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43: Suburbs + The Leona Drive Project

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| Spring 2011 | Edited by Steven Logan, Janine Marchessault, and Michael Prokopow

Please note: Stand-alone catalogue of The Leona Drive Project is still available here.

Overview:

This issue explores the Suburbs as dwelling in transition, as utopian vision, a way of life, a built form and as a significant economic and political dimension of the global phenomenon of urbanization. By suggesting transition as an appropriate trope for the critical examination of suburbs, past, present and future, this issue points to changing forms, locations, ideologies, and narratives. Turn the issue around to find a complete 112-page full-colour catalogue for The Leona Drive Project including artist statements and a visual archive of the projects that made up the event.

Contents:

  • Editors’ Introduction
  • Misc, Historical Dossier
  • John Archer, ‘Everyday Suburbia: Lives and Practices’
  • Stephen W. Sawyer, ‘Anting or the Antinomies of Exurban Development in Shanghai’
  • Chris Richardson, ‘Defining Suburbs: Representation and Symbolic Violence Just Outside the City’
  • Roger Keil, ‘Global Suburbanization: The Challenge of Researching Cities in the 21st Century’
  • Karen Bermann and Isabella Clough Marinaro, ‘Exclusivity and Exclusion: Roma Camps and the Degypsification of the Roman Urbs’
  • Douglas Young, ‘Hyper-development or Nothing to do: Urban Planning in Toronto’s In-between City’
  • Maria Whiteman, ‘Hiking the Suburbs’
  • Beatriz Colomina, ‘Mourning the Suburbs: Learning from Levittown’
  • Interview of Saskia Sassen, by Geoffrey Guy
  • Ondine Park, ‘Ambivalence and Strangeness in the Everyday Utopianism of Suburbia’
  • Cecilia Chen, ‘Ethnoburbs and Pacific Mall’
  • Ian Robinson, ‘The Political Aesthetics of the Urban Periphery and Pedro Costa’s Colossal Youth’
  • Alberto Pérez-Gómez, ‘Architecture: The Space of Participation’
  • Column by Ian Balfour, ‘Suburbs of the Mind’

Reviews:

  • Sarah E. K. Smith, ‘Imagining Resistance: Visual Culture and Activism in Canada,’ edited by J. Keri Cronin and Kirsty Robertson (Wilfrid Laurier University Press, 2011)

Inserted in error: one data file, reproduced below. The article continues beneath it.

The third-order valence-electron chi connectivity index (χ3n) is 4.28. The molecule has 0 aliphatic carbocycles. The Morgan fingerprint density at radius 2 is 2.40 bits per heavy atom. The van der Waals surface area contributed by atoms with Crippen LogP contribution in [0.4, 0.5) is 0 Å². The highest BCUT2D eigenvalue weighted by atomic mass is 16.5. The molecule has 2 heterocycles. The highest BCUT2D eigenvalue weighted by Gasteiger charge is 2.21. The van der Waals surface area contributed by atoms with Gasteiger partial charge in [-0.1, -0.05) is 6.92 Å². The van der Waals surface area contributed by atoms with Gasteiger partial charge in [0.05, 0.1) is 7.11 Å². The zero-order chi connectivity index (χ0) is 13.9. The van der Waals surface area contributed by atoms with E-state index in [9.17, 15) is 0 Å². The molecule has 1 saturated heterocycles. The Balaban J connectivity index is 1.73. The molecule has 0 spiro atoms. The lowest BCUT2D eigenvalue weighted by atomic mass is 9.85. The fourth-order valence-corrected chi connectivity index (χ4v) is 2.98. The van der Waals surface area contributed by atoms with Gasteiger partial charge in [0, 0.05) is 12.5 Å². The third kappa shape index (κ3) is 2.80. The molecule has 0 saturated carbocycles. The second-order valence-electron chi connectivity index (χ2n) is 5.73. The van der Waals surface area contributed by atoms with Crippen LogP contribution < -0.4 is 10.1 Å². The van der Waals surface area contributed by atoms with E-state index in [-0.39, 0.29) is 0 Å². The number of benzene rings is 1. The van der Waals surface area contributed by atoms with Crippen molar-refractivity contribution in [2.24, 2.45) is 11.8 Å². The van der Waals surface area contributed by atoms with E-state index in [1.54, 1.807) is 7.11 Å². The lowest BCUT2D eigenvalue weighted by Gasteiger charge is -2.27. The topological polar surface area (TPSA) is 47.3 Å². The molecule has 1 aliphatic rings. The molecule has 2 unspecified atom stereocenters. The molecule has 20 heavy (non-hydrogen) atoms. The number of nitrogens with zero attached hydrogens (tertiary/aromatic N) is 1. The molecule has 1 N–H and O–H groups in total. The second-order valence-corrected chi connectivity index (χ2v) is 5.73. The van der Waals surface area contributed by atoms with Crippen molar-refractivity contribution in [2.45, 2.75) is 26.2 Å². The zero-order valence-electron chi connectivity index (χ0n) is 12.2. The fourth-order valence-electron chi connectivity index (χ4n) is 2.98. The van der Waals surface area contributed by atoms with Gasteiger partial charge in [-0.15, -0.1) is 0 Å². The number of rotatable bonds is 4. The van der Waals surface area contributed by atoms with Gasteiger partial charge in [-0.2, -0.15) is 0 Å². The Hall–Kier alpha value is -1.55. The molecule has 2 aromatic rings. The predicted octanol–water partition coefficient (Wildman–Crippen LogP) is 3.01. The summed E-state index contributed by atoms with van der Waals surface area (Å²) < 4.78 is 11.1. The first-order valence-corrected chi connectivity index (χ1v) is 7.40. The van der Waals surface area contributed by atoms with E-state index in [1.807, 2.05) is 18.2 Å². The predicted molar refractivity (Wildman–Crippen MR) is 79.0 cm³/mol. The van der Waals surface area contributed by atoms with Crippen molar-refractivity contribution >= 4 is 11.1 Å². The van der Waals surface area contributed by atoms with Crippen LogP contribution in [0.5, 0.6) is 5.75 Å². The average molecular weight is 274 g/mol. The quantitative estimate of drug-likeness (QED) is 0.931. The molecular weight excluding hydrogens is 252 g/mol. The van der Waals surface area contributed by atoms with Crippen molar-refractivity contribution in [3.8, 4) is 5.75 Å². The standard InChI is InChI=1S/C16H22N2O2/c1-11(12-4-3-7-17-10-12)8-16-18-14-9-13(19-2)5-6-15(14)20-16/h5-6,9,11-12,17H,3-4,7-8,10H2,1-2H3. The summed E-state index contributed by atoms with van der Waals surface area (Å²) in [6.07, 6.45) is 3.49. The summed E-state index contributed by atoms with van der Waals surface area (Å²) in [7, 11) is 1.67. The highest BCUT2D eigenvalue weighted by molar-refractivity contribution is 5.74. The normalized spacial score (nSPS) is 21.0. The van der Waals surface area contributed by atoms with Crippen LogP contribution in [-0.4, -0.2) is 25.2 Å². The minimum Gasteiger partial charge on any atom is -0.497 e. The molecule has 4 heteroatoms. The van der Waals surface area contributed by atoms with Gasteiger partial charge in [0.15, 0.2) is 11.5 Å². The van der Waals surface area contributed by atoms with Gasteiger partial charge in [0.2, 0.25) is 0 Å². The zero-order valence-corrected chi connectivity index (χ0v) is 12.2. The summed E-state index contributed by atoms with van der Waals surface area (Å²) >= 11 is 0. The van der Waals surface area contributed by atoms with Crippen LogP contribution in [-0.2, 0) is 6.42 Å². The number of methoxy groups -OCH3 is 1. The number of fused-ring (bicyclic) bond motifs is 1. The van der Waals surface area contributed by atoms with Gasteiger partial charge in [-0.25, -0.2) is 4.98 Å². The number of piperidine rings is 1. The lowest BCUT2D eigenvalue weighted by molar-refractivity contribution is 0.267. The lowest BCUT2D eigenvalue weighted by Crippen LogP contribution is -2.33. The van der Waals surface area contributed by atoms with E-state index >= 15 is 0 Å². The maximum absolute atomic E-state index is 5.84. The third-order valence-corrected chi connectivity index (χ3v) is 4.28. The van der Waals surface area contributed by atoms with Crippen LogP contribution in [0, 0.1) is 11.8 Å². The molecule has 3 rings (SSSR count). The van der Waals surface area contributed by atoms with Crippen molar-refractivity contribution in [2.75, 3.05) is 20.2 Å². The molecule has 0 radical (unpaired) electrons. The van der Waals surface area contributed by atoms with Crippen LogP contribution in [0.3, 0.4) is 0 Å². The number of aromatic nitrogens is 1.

• Kate Wells, ‘Reimagining Detroit: Opportunities for Redefining the American City,‘ by John Gallagher (Wayne State University Press, 2010)
  • Bev Kelly, Robert Hengeveld’s Amped UP, at Latcham Gallery (2011)
  • Cynthia Roberts, Neighbourhood Maverick, at Harbourfront Centre (2011)

What was The Leona Drive Project?
Curated by Janine Marchessault and Michael Prokopow, in collaboration with Public Access and L.O.T.: Experiments in Urban Research

Nearly 20 artist projects were commissioned for a site specific exhibition in a series of six vacant bungalows slated for demolition by HYATT HOMES, a developer in Willowdale, Ontario (in the Yonge and Finch area of Greater Toronto). Artists worked in a variety of media for a period of two weeks in October 2009, developing an exhibition that fostered a community conversation about the past and the future of suburbs. There were approximately 3,500 visitors to the exhibition throughout the ten days, along with local and national media coverage.

Artists included: Thomas Blanchard, Daniel Borins + Jennifer Marman, Robin Collyer, Patricio Davila, Christine Davis, Anna Friz, Richard Fung, Michael Graham, John Greyson, David Han, Oliver Husain, Claire Ironside + Angela Iarocci, An Te Liu, Ryan Livingstone, Shana MacDonald + Angela Joosse, Kim Tomczak + Lisa Steele, Michael Taglieri, Steven Logan + Bojana Videcanic, students from the Claude Watson School for the Arts at the Earl Haig Secondary School.

Public 43 (back cover): The Leona Drive Project catalogue.

$15 | 290 pages